Heavy spider mite damage to corn and soybean will cause leaves to look stippled. Photo by Whitney Cranshaw.

In corn, prolonged spider mite feeding will turn leaves yellow with stippling on the upper surface. Heavy infestations can cause premature drying, which results in the loss of leaf tissue, stalk breakage, and kernel shrinkage. 

Under dry conditions, foliar treatments are recommended when corn or soybean have substantial stippling or leaf-yellowing and spider mites are active. Although spider mites are not insects, they are often treated with insecticides. Pyrethroid chemicals are not very effective at reducing outbreaks, so consider using organophosphates. Using pyrethroids to control other pests (e.g., soybean aphid) may actually flare spider mites in the field. 

Warm and dry weather also favors grasshoppers growth and development. When late summer grasshopper damage does occur, it usually is related to drought conditions and is frequently, but not always, restricted to field edges. There are two common grasshoppers in soybean in Iowa, the differential grasshopper and the redlegged grasshopper.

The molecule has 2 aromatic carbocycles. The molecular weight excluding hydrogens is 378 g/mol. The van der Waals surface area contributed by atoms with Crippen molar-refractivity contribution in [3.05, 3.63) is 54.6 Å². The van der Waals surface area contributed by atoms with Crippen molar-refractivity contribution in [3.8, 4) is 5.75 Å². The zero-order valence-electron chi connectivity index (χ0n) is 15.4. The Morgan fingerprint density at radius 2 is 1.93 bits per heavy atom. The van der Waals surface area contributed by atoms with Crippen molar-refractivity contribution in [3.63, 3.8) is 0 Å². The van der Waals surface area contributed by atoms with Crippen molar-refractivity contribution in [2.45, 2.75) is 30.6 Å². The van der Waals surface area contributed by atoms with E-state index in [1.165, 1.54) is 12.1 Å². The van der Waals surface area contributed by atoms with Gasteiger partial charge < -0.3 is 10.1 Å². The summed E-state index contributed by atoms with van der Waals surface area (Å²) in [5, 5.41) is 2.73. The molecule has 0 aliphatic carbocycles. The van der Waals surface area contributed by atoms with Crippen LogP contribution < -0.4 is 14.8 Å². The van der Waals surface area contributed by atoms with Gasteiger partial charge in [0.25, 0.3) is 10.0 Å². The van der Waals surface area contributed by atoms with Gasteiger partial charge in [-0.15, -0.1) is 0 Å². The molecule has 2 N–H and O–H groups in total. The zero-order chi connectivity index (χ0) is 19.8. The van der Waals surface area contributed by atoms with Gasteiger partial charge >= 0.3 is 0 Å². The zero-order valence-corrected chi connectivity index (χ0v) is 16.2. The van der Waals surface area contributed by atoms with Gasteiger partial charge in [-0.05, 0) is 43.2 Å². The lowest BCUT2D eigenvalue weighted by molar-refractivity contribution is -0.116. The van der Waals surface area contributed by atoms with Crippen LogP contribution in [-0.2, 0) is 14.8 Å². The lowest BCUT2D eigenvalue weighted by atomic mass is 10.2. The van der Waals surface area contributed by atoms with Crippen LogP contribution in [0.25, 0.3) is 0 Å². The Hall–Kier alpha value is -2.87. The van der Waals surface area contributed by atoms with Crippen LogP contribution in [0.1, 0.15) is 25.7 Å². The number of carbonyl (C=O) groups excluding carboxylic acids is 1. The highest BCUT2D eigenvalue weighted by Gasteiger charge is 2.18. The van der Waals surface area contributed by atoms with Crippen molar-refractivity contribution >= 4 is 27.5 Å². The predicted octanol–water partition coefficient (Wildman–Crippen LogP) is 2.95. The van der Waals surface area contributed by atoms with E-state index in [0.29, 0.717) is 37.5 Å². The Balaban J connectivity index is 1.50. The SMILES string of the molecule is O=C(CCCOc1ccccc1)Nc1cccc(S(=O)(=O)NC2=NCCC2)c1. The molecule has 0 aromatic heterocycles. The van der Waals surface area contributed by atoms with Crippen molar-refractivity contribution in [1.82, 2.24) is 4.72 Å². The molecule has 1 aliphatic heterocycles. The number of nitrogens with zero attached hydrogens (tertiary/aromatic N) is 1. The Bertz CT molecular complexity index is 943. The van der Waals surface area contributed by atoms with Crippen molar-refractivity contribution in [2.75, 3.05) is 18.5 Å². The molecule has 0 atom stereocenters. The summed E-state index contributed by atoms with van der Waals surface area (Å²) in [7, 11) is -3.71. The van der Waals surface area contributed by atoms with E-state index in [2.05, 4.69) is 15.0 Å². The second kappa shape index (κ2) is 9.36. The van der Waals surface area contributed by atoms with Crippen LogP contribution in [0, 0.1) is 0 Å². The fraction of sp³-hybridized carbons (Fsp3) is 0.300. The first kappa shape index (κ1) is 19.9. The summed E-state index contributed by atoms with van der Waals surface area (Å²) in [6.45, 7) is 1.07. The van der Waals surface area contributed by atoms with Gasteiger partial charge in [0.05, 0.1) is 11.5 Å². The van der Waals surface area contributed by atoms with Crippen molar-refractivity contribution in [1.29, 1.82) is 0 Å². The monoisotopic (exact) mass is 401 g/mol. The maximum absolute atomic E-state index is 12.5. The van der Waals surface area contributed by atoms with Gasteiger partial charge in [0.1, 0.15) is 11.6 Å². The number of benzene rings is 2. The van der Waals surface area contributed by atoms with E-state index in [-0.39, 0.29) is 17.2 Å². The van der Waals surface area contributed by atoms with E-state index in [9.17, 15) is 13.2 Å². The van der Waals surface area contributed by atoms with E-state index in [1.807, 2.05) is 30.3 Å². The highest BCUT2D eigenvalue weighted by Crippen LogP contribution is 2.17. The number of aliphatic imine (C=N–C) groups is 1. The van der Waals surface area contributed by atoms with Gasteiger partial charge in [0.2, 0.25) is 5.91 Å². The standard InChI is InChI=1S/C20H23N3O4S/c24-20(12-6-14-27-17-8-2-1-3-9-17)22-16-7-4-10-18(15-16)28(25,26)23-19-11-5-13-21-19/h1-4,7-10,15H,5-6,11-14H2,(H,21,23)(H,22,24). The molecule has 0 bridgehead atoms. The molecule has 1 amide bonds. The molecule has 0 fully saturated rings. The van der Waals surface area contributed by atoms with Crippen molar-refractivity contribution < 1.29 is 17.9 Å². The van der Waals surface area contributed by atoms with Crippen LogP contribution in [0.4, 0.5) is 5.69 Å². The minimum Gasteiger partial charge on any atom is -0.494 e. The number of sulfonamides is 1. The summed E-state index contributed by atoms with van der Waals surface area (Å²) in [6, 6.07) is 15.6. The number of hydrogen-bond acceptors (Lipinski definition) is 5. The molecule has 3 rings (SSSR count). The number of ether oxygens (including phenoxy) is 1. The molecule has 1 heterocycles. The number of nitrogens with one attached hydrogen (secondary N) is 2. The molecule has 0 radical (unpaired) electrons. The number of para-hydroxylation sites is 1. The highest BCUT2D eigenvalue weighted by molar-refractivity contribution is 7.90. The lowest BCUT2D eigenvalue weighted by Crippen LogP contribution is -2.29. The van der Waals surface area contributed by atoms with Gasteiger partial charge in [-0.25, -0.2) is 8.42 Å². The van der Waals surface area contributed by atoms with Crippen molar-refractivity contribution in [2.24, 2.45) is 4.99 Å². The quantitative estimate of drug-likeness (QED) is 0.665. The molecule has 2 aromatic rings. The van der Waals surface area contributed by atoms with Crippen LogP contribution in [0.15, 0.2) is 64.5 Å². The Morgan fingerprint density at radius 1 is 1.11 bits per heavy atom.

Young grasshopper nymphs eat irregular-shaped holes in tender leaf tissue and may consume the entire seedling. Older nymphs and adults can consume all of the leaf except the tougher veins. Grasshoppers chew through green soybean pods (which bean leaf beetles will not do) and destroy the seeds within. They can also feed on developing corn ears and destroy kernels. 

Grasshoppers chew through soybean pods and can damage corn kernels. 
Photo by Marlin E. Rice.

Reducing grasses and other weeds within and around fields will discourage adults from feeding and mating in that area. The economic thresholds are based on leaf area consumed or percent defoliation. In soybean, a foliar treatment may be justified if defoliation exceeds 40 percent before R1 (full bloom) or 20 percent after R1. Consider an insecticide application in corn if grasshoppers are clipping silks or ear tips, or are removing foliage above the ear leaf. Border treatments are recommended if infestations are restricted to field edges.

Friday, July 22, 2011

Japanese beetle damage is detected